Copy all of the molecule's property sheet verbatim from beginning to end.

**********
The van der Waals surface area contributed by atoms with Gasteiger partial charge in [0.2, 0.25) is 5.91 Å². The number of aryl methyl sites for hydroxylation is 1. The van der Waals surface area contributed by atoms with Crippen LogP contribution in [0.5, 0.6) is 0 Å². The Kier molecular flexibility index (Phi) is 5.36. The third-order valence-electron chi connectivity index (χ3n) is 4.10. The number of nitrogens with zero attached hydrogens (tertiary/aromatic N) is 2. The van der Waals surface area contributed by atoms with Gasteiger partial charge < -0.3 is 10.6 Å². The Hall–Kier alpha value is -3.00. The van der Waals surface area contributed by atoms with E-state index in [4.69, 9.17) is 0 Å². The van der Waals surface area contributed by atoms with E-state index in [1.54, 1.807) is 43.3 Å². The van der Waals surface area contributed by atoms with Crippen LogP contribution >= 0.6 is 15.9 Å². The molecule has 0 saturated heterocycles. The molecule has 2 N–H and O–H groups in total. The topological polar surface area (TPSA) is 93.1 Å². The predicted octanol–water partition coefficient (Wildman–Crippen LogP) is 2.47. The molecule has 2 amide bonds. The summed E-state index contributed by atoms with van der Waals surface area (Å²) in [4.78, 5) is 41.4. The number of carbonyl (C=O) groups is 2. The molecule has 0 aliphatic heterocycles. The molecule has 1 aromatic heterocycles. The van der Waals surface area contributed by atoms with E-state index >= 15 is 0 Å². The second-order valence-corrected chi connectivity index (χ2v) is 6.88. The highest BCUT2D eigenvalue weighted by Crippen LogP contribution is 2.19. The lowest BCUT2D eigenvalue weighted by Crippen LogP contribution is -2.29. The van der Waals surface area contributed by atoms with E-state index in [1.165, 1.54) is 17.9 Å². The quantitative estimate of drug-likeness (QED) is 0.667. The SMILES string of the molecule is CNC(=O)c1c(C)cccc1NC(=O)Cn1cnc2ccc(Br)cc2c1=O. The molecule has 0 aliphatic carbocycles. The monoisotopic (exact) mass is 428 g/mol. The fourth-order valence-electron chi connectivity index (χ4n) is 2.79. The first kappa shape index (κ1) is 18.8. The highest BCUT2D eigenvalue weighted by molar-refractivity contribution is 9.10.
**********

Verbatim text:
The van der Waals surface area contributed by atoms with Gasteiger partial charge in [0.2, 0.25) is 5.91 Å². The number of aryl methyl sites for hydroxylation is 1. The van der Waals surface area contributed by atoms with Crippen LogP contribution in [0.5, 0.6) is 0 Å². The Kier molecular flexibility index (Phi) is 5.36. The third-order valence-electron chi connectivity index (χ3n) is 4.10. The number of nitrogens with zero attached hydrogens (tertiary/aromatic N) is 2. The van der Waals surface area contributed by atoms with Gasteiger partial charge < -0.3 is 10.6 Å². The Hall–Kier alpha value is -3.00. The van der Waals surface area contributed by atoms with E-state index in [4.69, 9.17) is 0 Å². The van der Waals surface area contributed by atoms with E-state index in [1.54, 1.807) is 43.3 Å². The van der Waals surface area contributed by atoms with Crippen LogP contribution >= 0.6 is 15.9 Å². The molecule has 0 saturated heterocycles. The molecule has 2 N–H and O–H groups in total. The topological polar surface area (TPSA) is 93.1 Å². The predicted octanol–water partition coefficient (Wildman–Crippen LogP) is 2.47. The molecule has 2 amide bonds. The summed E-state index contributed by atoms with van der Waals surface area (Å²) in [4.78, 5) is 41.4. The number of carbonyl (C=O) groups is 2. The molecule has 0 aliphatic heterocycles. The molecule has 1 aromatic heterocycles. The van der Waals surface area contributed by atoms with E-state index >= 15 is 0 Å². The second-order valence-corrected chi connectivity index (χ2v) is 6.88. The highest BCUT2D eigenvalue weighted by Crippen LogP contribution is 2.19. The lowest BCUT2D eigenvalue weighted by Crippen LogP contribution is -2.29. The van der Waals surface area contributed by atoms with E-state index in [1.165, 1.54) is 17.9 Å². The quantitative estimate of drug-likeness (QED) is 0.667. The SMILES string of the molecule is CNC(=O)c1c(C)cccc1NC(=O)Cn1cnc2ccc(Br)cc2c1=O. The molecule has 0 aliphatic carbocycles. The monoisotopic (exact) mass is 428 g/mol. The fourth-order valence-electron chi connectivity index (χ4n) is 2.79. The first kappa shape index (κ1) is 18.8. The highest BCUT2D eigenvalue weighted by molar-refractivity contribution is 9.10.